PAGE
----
(fl. c. 1178—1205) crusader and historian

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Late 12th-C. Norman jongleur, possibly from Evreux. Ambroise participated in the Third Crusade and composed a lengthy verse Estoire de la guerre sainte (History of the Holy War) in Old French after his return from the Levant. Its vivid portrayal of the heroic deeds of Richard I Lionheart espouses the perspective of the average Crusader and describes, for example, the relations of the Greek population of Messina with the Crusaders (vv. 601–06) and the ruins of Rhodes (1287–1302). His account of Richard's conflict with Isaac Komnenos of Cyprus and the king's conquest of the island (1355–2106) includes a description of Isaac's Greek and Armenian troops (1439–1700), his magnificent tent and gold and silver dishes (1669–72), the superb Byz. war horses (e.g., 1842–50, 1938), and Richard's shaving of Byz. burghers who surrendered to him (1948). The Estoire was translated into Latin and incorporated into the revised version of Itinerarium peregrinorum by 1222.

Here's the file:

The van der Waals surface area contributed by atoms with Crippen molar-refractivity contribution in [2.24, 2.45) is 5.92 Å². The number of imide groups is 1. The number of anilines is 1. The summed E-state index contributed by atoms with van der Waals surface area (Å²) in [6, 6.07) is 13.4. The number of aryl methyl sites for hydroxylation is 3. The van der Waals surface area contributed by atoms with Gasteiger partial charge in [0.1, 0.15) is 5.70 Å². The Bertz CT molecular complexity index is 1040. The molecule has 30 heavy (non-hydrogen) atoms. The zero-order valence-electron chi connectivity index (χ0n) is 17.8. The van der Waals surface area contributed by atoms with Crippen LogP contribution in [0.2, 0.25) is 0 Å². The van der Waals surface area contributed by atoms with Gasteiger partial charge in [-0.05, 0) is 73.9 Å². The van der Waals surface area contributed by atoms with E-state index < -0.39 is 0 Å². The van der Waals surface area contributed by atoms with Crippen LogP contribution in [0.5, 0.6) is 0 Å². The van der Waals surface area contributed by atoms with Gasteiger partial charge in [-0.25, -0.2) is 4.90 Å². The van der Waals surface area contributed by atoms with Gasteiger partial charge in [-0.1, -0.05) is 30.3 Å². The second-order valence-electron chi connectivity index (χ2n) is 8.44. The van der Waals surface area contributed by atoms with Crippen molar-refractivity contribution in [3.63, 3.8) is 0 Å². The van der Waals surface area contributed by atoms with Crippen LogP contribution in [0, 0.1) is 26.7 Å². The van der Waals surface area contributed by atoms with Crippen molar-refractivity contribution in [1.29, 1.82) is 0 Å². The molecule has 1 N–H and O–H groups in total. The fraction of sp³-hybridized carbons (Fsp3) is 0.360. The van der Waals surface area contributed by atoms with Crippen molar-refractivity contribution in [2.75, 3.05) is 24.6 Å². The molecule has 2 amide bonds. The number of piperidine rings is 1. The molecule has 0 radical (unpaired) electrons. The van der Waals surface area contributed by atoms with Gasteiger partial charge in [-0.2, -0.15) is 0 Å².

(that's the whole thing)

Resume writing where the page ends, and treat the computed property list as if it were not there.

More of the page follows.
From The Oxford Dictionary of Byzantium in Oxford Reference.

Subjects: Medieval and Renaissance History (500 to 1500).

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